Though his proposal to ban noncompetition agreements in Massachusetts died in the state legislature over the summer, Governor Deval Patrick still hopes to enact a state law restricting their use. This time, the Governor is seeking to more strictly regulate noncompetition contracts by requiring, among other things, that they be proposed in writing to prospective employees at the time a job offer is made.
The Governor’s push to restrict noncompetition agreements is motivated by concerns over the negative impacts they sometimes have on economic growth. “Providing the talent needed to support the kind of growth we want and need is considerably more difficult if employees are legally unable to move between jobs in the innovation economy,” the Governor wrote in a letter to legislators that accompanied his revised proposal on August 13. Once again, Mr. Patrick’s bill was referred to committee for evaluation. The Governor’s first noncompetition proposal, which sought to ban the agreements altogether while retaining employers’ abilities to protect important interests, was never acted upon by either the state senate or house of representatives.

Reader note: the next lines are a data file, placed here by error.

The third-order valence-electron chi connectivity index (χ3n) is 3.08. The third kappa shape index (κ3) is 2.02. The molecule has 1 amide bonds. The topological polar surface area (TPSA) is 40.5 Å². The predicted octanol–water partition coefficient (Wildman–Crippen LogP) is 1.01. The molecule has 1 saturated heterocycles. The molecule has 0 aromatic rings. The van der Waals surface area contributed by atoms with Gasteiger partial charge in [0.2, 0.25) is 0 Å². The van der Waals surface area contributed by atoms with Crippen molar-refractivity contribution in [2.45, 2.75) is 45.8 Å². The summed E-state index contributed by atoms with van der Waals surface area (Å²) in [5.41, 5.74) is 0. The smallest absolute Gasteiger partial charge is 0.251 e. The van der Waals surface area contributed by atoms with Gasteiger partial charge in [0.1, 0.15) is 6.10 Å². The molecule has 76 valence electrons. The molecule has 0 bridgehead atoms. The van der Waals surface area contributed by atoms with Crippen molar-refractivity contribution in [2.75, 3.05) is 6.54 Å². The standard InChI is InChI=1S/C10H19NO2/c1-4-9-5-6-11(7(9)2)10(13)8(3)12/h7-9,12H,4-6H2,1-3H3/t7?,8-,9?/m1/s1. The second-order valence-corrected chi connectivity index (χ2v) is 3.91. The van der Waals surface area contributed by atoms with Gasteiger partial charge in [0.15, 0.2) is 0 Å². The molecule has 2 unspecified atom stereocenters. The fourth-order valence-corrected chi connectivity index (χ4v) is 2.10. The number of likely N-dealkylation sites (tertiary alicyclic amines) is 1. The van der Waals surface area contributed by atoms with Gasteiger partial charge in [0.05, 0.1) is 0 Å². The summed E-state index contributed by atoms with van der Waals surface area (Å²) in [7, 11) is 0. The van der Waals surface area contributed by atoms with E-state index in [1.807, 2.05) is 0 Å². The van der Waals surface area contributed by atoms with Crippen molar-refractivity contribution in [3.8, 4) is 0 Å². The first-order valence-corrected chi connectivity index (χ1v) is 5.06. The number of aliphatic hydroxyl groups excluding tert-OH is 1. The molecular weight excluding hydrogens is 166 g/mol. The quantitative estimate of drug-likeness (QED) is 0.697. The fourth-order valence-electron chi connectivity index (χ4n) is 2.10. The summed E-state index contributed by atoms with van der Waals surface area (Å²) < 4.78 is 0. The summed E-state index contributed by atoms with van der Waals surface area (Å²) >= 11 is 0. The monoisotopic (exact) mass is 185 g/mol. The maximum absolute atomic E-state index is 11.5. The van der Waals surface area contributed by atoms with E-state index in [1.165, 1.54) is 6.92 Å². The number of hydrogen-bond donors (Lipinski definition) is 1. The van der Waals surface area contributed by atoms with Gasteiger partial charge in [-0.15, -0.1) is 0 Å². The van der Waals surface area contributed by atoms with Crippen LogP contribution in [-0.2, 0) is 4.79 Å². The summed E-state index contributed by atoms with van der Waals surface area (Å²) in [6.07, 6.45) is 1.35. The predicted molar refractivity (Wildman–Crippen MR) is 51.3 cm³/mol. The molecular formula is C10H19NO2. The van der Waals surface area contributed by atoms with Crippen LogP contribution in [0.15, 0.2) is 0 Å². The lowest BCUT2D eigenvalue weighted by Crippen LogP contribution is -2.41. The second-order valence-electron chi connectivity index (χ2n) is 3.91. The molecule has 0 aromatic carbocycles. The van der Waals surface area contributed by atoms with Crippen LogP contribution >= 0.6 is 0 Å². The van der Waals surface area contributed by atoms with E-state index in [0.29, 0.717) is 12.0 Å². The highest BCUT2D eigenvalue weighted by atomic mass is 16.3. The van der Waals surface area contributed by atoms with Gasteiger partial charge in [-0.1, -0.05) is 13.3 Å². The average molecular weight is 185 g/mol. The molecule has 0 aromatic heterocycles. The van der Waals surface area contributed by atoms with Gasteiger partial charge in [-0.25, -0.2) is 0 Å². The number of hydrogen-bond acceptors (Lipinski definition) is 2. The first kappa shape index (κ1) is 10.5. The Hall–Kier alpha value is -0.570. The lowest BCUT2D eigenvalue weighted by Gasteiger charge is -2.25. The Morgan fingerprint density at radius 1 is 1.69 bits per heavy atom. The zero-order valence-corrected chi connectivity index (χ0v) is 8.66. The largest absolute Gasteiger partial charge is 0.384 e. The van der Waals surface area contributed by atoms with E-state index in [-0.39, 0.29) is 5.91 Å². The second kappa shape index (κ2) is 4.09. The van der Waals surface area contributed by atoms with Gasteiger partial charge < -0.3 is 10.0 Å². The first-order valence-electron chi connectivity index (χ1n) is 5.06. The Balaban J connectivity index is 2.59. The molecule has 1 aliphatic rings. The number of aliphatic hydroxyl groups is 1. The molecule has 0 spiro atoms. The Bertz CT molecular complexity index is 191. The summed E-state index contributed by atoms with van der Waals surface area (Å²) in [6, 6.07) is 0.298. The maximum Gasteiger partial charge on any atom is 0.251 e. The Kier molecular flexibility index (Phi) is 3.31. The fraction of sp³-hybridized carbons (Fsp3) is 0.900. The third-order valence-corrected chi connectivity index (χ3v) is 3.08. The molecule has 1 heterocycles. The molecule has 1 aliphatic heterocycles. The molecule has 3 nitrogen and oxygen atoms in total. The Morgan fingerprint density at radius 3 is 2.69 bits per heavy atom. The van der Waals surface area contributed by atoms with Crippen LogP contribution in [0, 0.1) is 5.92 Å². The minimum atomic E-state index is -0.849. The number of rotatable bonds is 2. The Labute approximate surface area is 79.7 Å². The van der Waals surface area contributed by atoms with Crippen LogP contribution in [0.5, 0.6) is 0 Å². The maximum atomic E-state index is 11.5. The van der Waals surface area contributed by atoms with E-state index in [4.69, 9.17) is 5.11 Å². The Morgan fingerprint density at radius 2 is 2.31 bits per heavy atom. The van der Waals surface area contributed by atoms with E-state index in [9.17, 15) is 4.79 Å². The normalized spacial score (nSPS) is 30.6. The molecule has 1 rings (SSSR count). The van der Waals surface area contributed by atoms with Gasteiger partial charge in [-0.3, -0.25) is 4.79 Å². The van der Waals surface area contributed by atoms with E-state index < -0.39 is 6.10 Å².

The new bill is House 4401. In addition to delivering advance notice, it would require employers to provide employees an opportunity to consult with counsel prior to signing a noncompetition agreement. When forms are used with current employees, the proposal requires that something other than continued employment be given to them and that they have 10 business days to consider competitive restrictions before they sign them. The Governor’s bill also includes restrictions on the bases for enforcing noncompetition agreements that are consistent with current law. The modified proposal is the product of interactions with business leaders and others that the Governor engaged in after his first bill was filed.